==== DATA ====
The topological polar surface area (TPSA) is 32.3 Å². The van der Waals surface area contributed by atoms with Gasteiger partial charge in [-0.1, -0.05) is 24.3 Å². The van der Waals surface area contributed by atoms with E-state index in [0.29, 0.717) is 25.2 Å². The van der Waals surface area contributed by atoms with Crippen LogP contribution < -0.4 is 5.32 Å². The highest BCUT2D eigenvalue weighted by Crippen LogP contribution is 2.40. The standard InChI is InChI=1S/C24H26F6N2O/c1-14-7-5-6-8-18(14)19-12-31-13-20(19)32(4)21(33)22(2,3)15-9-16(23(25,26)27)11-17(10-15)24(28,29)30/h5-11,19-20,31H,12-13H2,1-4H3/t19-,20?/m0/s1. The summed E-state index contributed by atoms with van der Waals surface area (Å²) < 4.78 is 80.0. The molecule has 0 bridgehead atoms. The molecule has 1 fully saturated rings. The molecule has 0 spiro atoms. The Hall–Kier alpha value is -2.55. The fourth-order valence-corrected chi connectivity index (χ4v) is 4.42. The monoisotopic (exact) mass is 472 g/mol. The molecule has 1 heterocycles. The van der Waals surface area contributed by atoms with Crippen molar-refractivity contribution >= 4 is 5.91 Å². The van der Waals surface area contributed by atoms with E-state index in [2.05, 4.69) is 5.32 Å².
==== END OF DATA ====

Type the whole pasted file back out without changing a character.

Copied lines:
The topological polar surface area (TPSA) is 32.3 Å². The van der Waals surface area contributed by atoms with Gasteiger partial charge in [-0.1, -0.05) is 24.3 Å². The van der Waals surface area contributed by atoms with E-state index in [0.29, 0.717) is 25.2 Å². The van der Waals surface area contributed by atoms with Crippen LogP contribution < -0.4 is 5.32 Å². The highest BCUT2D eigenvalue weighted by Crippen LogP contribution is 2.40. The standard InChI is InChI=1S/C24H26F6N2O/c1-14-7-5-6-8-18(14)19-12-31-13-20(19)32(4)21(33)22(2,3)15-9-16(23(25,26)27)11-17(10-15)24(28,29)30/h5-11,19-20,31H,12-13H2,1-4H3/t19-,20?/m0/s1. The summed E-state index contributed by atoms with van der Waals surface area (Å²) < 4.78 is 80.0. The molecule has 0 bridgehead atoms. The molecule has 1 fully saturated rings. The molecule has 0 spiro atoms. The Hall–Kier alpha value is -2.55. The fourth-order valence-corrected chi connectivity index (χ4v) is 4.42. The monoisotopic (exact) mass is 472 g/mol. The molecule has 1 heterocycles. The van der Waals surface area contributed by atoms with Crippen molar-refractivity contribution >= 4 is 5.91 Å². The van der Waals surface area contributed by atoms with E-state index in [2.05, 4.69) is 5.32 Å².